The world’s second-largest miner, Rio Tinto (NYSE: RIO), announced Wednesday an agreement to explore the deployment of renewable energy technology company Heliogen’s solar technology at Rio’s borates mine in Boron, California.
Under a Memorandum of Understanding (MOU), Heliogen will deploy its proprietary, artificial intelligence (AI)-powered technology at the Boron operation, where it will use heat from the sun to generate and store carbon-free energy to power the mine’s industrial processes.
In a press release, the companies said they will begin detailed planning and securing government permits for the project, with the aim of starting operations from 2022.
They will also use the Boron installation to begin exploring the potential for deployments of Heliogen’s technology at Rio Tinto’s other operations around the world to supply process heat, which accounted for 14% of Scope 1 & 2 emissions from the Group’s managed operations in 2020.
Heliogen’s high-temperature solar technology is designed to replace fossil fuels with sunlight cost-effectively for a range of industrial processes.
“This partnership with Heliogen has the potential to significantly reduce our emissions at Boron by using this groundbreaking solar technology, and we look forward to exploring opportunities across our global portfolio,” Rio Tinto CEO Jakob Stausholm said in the statement.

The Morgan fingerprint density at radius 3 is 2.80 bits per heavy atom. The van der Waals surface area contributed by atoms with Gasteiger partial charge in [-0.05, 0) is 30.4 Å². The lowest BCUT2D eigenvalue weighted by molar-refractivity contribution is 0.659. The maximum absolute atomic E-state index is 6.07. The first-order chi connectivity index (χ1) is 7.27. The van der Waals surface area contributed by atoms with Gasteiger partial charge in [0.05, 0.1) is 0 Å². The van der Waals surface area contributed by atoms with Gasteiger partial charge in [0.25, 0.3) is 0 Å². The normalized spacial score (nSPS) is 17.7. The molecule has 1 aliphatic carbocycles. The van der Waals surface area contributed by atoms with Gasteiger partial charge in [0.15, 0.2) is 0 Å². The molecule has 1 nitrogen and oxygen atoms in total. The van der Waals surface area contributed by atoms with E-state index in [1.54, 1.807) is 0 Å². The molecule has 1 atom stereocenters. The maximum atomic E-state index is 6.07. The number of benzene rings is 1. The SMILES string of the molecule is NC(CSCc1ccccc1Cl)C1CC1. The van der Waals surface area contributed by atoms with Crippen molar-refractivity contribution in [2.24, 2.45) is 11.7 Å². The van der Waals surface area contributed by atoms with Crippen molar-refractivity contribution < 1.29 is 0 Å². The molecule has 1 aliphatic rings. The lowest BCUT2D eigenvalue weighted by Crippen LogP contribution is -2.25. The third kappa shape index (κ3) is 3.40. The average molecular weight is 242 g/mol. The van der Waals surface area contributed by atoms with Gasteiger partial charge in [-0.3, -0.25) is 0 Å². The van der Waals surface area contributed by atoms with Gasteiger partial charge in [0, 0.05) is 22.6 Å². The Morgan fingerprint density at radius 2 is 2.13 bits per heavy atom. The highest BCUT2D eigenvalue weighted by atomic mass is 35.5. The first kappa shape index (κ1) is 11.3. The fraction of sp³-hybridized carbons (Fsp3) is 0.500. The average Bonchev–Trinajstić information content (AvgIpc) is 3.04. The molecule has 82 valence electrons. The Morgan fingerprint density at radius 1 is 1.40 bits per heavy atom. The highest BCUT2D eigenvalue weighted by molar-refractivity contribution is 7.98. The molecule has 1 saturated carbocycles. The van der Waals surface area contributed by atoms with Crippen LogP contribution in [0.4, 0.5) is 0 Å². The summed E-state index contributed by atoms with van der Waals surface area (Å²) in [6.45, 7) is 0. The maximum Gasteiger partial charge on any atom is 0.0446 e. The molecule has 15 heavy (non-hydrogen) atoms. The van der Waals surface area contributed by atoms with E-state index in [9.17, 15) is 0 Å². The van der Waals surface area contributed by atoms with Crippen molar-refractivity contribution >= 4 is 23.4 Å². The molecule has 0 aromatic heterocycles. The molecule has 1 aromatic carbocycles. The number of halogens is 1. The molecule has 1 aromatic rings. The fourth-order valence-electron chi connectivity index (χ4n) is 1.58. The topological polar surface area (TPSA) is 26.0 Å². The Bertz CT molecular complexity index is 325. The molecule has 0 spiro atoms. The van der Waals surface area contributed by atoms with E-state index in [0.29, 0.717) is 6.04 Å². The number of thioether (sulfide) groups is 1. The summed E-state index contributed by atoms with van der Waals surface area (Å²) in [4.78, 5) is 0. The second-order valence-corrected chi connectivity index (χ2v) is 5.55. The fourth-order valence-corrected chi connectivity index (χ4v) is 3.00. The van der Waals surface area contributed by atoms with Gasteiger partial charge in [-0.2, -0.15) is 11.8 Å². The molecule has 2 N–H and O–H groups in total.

At Rio Tinto’s Boron mine, the company’s proprietary technology will use AI to control a network of mirrors that concentrate sunlight to capture energy used to make steam. Heliogen’s system will also store the captured energy in the form of heat, allowing it to power nighttime operations and providing the same uninterrupted energy stream offered by legacy fuels.
The Boron operation mines and refines borates into products ranging from fertilizers to construction materials and is producing lithium carbonate from a demonstration plant. The site currently generates steam using a natural gas cogeneration plant and natural gas fired boilers.
Heliogen’s installation will supplement these energy sources by generating up to 35,000 pounds per hour of steam to power operations, with the potential to reduce carbon emissions at the Boron site by around 7% – equivalent to taking more than 5,000 cars off the road.
Rio will also assess the potential for larger-scale use of the Heliogen technology at Boron to reduce the site’s carbon footprint by up to 24%.
“Addressing climate change effectively will require businesses, governments and society to work together through partnerships like this one, to explore innovative new solutions throughout the entire value chain,” Stausholm said.
“Our work with Heliogen is part of Rio Tinto’s commitment to spend approximately $1 billion on emissions reduction initiatives through to 2025 and our commitment to work with world-leading technology providers to achieve this goal.”